Other industries may foot the bill for the development of the hydrogen economy. File Image / Pixabay
The use of hydrogen in combination with fuel cells is an attractive option for shipping's decarbonisation process in part because other industries are already paying to develop the infrastructure needed for it, according to global energy producer Shell.
"Hydrogen is the zero-emissions fuel in combination with fuel cells that we believe will likely be the success for shipping," Grahaeme Henderson, global head of shipping and maritime at Shell, said in an interview at SIBCON Tuesday.
Henderson cited an Airbus project to develop a hydrogen-powered aircraft, a UK hydrogen train project and Daimler's plans for a hydrogen-fuelled truck as evidence that other industries' investments may be something shipping can use as a springboard.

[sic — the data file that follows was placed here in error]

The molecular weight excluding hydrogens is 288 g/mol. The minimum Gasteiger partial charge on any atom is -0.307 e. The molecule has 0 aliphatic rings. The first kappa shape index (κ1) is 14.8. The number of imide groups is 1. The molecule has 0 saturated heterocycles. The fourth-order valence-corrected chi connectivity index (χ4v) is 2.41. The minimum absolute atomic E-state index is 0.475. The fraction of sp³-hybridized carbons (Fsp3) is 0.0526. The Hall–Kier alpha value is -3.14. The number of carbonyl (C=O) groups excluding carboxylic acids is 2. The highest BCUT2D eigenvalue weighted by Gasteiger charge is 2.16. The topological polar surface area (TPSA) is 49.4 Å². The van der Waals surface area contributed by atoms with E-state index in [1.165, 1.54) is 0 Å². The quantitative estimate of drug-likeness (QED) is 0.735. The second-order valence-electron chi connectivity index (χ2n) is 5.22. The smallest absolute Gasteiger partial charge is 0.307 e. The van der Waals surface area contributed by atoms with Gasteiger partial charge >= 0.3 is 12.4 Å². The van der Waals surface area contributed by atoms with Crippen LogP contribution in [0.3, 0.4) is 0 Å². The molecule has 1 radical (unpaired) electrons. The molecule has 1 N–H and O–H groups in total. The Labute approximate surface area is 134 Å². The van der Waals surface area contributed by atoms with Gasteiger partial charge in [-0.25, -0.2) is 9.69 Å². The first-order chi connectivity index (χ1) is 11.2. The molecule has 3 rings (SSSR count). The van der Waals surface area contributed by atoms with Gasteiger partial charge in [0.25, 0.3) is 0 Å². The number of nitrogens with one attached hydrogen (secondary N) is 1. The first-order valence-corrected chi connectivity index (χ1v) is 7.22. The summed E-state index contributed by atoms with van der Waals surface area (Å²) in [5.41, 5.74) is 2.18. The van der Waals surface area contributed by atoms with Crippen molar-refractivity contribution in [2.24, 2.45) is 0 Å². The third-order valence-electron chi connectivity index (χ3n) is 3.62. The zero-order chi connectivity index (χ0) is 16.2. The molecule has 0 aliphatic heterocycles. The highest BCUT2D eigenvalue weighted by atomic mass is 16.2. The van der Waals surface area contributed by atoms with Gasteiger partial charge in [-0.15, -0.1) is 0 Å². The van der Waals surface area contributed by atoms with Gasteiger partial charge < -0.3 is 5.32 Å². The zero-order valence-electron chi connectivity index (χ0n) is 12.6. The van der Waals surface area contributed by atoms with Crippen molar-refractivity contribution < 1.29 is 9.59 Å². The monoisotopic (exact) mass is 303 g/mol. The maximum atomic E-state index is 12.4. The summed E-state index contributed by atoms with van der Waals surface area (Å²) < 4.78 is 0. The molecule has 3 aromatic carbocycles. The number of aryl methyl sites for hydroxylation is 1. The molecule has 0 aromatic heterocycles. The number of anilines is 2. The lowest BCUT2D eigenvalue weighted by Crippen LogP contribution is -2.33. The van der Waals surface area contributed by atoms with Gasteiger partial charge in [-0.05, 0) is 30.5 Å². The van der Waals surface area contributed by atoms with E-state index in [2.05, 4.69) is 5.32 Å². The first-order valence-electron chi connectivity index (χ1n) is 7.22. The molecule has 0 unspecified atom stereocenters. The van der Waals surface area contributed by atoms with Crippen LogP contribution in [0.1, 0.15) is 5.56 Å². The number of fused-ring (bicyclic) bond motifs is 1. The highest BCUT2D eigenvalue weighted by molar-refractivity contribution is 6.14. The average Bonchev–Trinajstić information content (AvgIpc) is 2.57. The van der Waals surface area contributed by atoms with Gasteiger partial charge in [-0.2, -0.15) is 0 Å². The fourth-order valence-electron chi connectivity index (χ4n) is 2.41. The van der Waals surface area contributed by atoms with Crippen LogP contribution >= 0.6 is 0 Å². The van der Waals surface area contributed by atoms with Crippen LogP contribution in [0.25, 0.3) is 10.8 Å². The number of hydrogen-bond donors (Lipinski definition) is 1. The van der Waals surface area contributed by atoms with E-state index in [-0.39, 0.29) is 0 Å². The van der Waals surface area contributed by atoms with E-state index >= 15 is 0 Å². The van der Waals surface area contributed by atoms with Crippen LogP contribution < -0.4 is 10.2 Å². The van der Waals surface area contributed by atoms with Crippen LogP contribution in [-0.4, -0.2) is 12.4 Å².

"This means that the hydrogen production and distribution infrastructure will be built by other industries, and that shipping doesn't have to develop it on its own," he said.
"We know that it's a long way off, hydrogen, in terms of widespread adoption, and with all the new fuels there's significant challenges ahead.
"But as we continue to research, test and develop hydrogen for the longer term we can really start to focus and build momentum around decarbonisation in the industry.
"And that, I think, will help us in terms of those critical decisions we need to make, and we'll be able to make them in confidence."
Shell published a report last week with more details on its hydrogen plans, saying it intended to establish a consortium to develop and trial fuel cells on a commercial deep-sea ship.